In accordance with the court’s order, CMS published a notice with comment period on December 1, 2015. The notice discussed the basis of the 0.2 percent reduction. Based on public comments and other considerations, CMS proposes to prospectively remove the 0.2 percent rate reduction and to provide a temporary rate increase of 0.6 percent in FY 2017. The temporary rate increase is designed to retrospectively address the reductions that were made in FY 2014, FY 2015, and FY 2016.

In the Proposed Rule and a corresponding fact sheet, CMS stated that “the assumptions underlying the 0.2 percent reduction to the rates put in place beginning in FY 2014 were reasonable at the time we made them in 2013.” Based on the evolution of the two midnight rule and facts revealed after implementation of the rule, however, CMS finds the removal of the rate reduction necessary and appropriate. In the Proposed Rule, CMS made the following statement regarding the temporary rate increase designed to offset the reduction from past years: “While we generally do not believe it is appropriate in a prospective system to retrospectively adjust rates even where we believe a prospective change in policy is warranted, we take this action in the specific context of this unique situation, in which we have been ordered by a Federal court to further explain the basis of an adjustment we have imposed for past years.”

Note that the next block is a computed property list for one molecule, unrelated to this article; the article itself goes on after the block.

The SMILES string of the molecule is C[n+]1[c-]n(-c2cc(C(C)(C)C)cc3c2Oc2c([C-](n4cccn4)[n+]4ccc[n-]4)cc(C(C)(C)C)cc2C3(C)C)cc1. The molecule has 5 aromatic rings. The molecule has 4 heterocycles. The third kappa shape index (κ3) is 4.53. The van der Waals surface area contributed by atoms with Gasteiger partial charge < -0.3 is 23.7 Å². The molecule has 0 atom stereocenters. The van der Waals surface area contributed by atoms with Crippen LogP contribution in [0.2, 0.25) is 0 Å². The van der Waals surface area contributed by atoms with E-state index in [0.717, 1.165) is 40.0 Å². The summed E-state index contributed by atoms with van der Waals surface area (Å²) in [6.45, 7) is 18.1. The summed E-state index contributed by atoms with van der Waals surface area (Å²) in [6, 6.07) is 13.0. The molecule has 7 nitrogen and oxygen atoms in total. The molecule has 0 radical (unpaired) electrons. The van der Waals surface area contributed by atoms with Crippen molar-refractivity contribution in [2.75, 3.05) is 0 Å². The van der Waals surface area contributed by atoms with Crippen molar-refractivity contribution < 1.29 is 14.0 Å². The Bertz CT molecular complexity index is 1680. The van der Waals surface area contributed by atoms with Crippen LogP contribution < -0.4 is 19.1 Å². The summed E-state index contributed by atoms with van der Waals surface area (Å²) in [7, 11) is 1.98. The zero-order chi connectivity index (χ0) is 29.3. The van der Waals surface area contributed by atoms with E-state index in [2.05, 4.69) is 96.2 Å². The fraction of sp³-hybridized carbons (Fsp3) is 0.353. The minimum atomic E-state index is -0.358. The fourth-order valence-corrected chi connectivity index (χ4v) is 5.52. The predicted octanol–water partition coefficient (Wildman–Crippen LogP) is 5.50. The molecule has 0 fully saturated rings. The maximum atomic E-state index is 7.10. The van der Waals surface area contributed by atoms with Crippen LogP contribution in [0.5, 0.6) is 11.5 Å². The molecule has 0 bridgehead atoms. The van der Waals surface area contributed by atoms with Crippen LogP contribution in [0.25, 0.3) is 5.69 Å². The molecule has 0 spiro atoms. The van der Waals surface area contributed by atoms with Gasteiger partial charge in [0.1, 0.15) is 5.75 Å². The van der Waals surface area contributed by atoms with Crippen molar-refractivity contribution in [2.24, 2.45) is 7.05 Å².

In addition to the proposed adjustment to the payment rate under the IPPS, the Proposed Rule discusses CMS’s proposal to distribute $60 billion in uncompensated care payments to disproportionate share hospitals in FY 2017. This proposed amount of uncompensated care payments is $400 million less than the amount paid in FY 2016.

The Proposed Rule outlines proposed changes for several programs designed to facilitate a policy by which Medicare pays providers based on the quality of care rather than quantity of care rendered to patients. Specifically, the Proposed Rule discusses new reporting measures under the Hospital Value-Based Purchasing Program, the PPSExempt Cancer Hospital Quality Reporting Program, and the LTCH Quality Reporting Program. The Proposed Rule also proposes to update the public reporting policy under the Hospital Readmission Reduction Program; to modify reporting requirements under the Medicare and Medicaid Electronic Health Records Incentive Program; and to revise reporting requirements under the Inpatient Quality Reporting Program. Furthermore, the Proposed Rule proposes changes in the Hospital Acquired Conditions Reduction Program and discusses the notice that must be furnished to outpatients receiving observation services for more than twentyfour hours. Finally, the Proposed Rule discusses proposed changes designed to facilitate the establishment of two different types of PPSs for LTCHs.

CMS will accept public comments on the Proposed Rule until June 16, 2016. Thereafter, CMS is expected to publish the final rule by August 1, 2016. The final rule will apply to hospital discharges occurring on or after October 1, 2016.